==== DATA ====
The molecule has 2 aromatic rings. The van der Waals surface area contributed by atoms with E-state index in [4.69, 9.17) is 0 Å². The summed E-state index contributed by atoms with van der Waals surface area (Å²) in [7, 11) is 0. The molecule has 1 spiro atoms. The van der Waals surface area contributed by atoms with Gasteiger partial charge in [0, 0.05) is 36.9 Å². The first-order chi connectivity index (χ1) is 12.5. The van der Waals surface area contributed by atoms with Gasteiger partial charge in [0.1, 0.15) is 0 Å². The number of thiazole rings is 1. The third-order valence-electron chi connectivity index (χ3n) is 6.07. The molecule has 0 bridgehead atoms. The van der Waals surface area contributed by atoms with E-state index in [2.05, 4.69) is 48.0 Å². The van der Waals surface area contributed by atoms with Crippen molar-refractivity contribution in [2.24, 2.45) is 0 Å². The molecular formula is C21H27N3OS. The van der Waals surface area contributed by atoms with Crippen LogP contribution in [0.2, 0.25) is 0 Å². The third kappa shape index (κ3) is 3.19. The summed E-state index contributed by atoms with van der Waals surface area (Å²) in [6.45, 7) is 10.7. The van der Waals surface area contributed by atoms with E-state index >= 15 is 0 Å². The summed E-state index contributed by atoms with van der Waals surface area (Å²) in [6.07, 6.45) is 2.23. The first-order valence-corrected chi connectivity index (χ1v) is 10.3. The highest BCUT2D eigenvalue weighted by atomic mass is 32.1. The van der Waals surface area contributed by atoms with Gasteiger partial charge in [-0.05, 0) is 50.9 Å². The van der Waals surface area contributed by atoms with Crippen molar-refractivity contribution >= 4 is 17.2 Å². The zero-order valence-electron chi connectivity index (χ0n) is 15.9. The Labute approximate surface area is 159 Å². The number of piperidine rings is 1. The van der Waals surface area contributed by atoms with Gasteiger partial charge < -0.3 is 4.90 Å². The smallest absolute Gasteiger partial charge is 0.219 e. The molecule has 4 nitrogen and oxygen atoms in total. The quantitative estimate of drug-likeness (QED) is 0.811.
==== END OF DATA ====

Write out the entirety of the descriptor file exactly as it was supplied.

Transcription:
The molecule has 2 aromatic rings. The van der Waals surface area contributed by atoms with E-state index in [4.69, 9.17) is 0 Å². The summed E-state index contributed by atoms with van der Waals surface area (Å²) in [7, 11) is 0. The molecule has 1 spiro atoms. The van der Waals surface area contributed by atoms with Gasteiger partial charge in [0, 0.05) is 36.9 Å². The first-order chi connectivity index (χ1) is 12.5. The van der Waals surface area contributed by atoms with Gasteiger partial charge in [0.1, 0.15) is 0 Å². The number of thiazole rings is 1. The third-order valence-electron chi connectivity index (χ3n) is 6.07. The molecule has 0 bridgehead atoms. The van der Waals surface area contributed by atoms with E-state index in [2.05, 4.69) is 48.0 Å². The van der Waals surface area contributed by atoms with Crippen molar-refractivity contribution in [2.24, 2.45) is 0 Å². The molecular formula is C21H27N3OS. The van der Waals surface area contributed by atoms with Crippen LogP contribution in [0.2, 0.25) is 0 Å². The third kappa shape index (κ3) is 3.19. The summed E-state index contributed by atoms with van der Waals surface area (Å²) in [6.45, 7) is 10.7. The van der Waals surface area contributed by atoms with E-state index >= 15 is 0 Å². The summed E-state index contributed by atoms with van der Waals surface area (Å²) in [6.07, 6.45) is 2.23. The first-order valence-corrected chi connectivity index (χ1v) is 10.3. The highest BCUT2D eigenvalue weighted by atomic mass is 32.1. The van der Waals surface area contributed by atoms with Gasteiger partial charge in [-0.05, 0) is 50.9 Å². The van der Waals surface area contributed by atoms with Crippen molar-refractivity contribution >= 4 is 17.2 Å². The zero-order valence-electron chi connectivity index (χ0n) is 15.9. The Labute approximate surface area is 159 Å². The number of piperidine rings is 1. The van der Waals surface area contributed by atoms with Gasteiger partial charge < -0.3 is 4.90 Å². The smallest absolute Gasteiger partial charge is 0.219 e. The molecule has 4 nitrogen and oxygen atoms in total. The quantitative estimate of drug-likeness (QED) is 0.811.